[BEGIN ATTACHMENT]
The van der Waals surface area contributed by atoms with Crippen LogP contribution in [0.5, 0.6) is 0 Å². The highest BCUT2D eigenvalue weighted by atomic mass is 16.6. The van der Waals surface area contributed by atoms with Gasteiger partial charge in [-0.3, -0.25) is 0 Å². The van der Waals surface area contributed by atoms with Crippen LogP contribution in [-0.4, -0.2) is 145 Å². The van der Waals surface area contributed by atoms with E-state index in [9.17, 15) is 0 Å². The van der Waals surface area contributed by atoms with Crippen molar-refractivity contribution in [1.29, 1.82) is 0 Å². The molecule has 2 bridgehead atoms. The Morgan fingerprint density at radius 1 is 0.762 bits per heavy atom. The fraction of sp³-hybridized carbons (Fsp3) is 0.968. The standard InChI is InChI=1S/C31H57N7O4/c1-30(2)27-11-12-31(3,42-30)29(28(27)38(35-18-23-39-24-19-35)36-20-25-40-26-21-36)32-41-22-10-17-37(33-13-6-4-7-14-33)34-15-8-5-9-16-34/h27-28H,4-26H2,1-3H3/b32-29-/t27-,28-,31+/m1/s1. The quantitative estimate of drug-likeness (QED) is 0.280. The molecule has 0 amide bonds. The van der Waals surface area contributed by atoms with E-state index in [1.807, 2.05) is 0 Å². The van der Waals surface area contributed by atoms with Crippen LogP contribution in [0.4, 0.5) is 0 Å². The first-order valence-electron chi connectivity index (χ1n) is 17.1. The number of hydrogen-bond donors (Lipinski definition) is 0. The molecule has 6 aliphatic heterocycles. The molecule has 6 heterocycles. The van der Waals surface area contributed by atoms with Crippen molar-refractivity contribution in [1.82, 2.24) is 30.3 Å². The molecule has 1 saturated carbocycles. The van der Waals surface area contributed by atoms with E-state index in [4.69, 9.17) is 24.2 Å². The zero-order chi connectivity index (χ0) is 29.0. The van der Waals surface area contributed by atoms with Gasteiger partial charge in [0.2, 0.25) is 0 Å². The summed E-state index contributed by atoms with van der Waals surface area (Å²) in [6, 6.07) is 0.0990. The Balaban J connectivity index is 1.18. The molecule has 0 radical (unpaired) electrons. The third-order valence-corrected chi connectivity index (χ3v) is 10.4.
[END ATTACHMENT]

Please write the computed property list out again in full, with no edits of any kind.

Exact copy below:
The van der Waals surface area contributed by atoms with Crippen LogP contribution in [0.5, 0.6) is 0 Å². The highest BCUT2D eigenvalue weighted by atomic mass is 16.6. The van der Waals surface area contributed by atoms with Gasteiger partial charge in [-0.3, -0.25) is 0 Å². The van der Waals surface area contributed by atoms with Crippen LogP contribution in [-0.4, -0.2) is 145 Å². The van der Waals surface area contributed by atoms with E-state index in [9.17, 15) is 0 Å². The van der Waals surface area contributed by atoms with Crippen molar-refractivity contribution in [1.29, 1.82) is 0 Å². The molecule has 2 bridgehead atoms. The Morgan fingerprint density at radius 1 is 0.762 bits per heavy atom. The fraction of sp³-hybridized carbons (Fsp3) is 0.968. The standard InChI is InChI=1S/C31H57N7O4/c1-30(2)27-11-12-31(3,42-30)29(28(27)38(35-18-23-39-24-19-35)36-20-25-40-26-21-36)32-41-22-10-17-37(33-13-6-4-7-14-33)34-15-8-5-9-16-34/h27-28H,4-26H2,1-3H3/b32-29-/t27-,28-,31+/m1/s1. The quantitative estimate of drug-likeness (QED) is 0.280. The molecule has 0 amide bonds. The van der Waals surface area contributed by atoms with E-state index in [1.807, 2.05) is 0 Å². The van der Waals surface area contributed by atoms with Crippen LogP contribution in [0.4, 0.5) is 0 Å². The first-order valence-electron chi connectivity index (χ1n) is 17.1. The number of hydrogen-bond donors (Lipinski definition) is 0. The molecule has 6 aliphatic heterocycles. The molecule has 6 heterocycles. The van der Waals surface area contributed by atoms with Crippen molar-refractivity contribution in [1.82, 2.24) is 30.3 Å². The molecule has 1 saturated carbocycles. The van der Waals surface area contributed by atoms with E-state index in [4.69, 9.17) is 24.2 Å². The zero-order chi connectivity index (χ0) is 29.0. The van der Waals surface area contributed by atoms with Gasteiger partial charge in [0.2, 0.25) is 0 Å². The summed E-state index contributed by atoms with van der Waals surface area (Å²) in [6, 6.07) is 0.0990. The Balaban J connectivity index is 1.18. The molecule has 0 radical (unpaired) electrons. The third-order valence-corrected chi connectivity index (χ3v) is 10.4.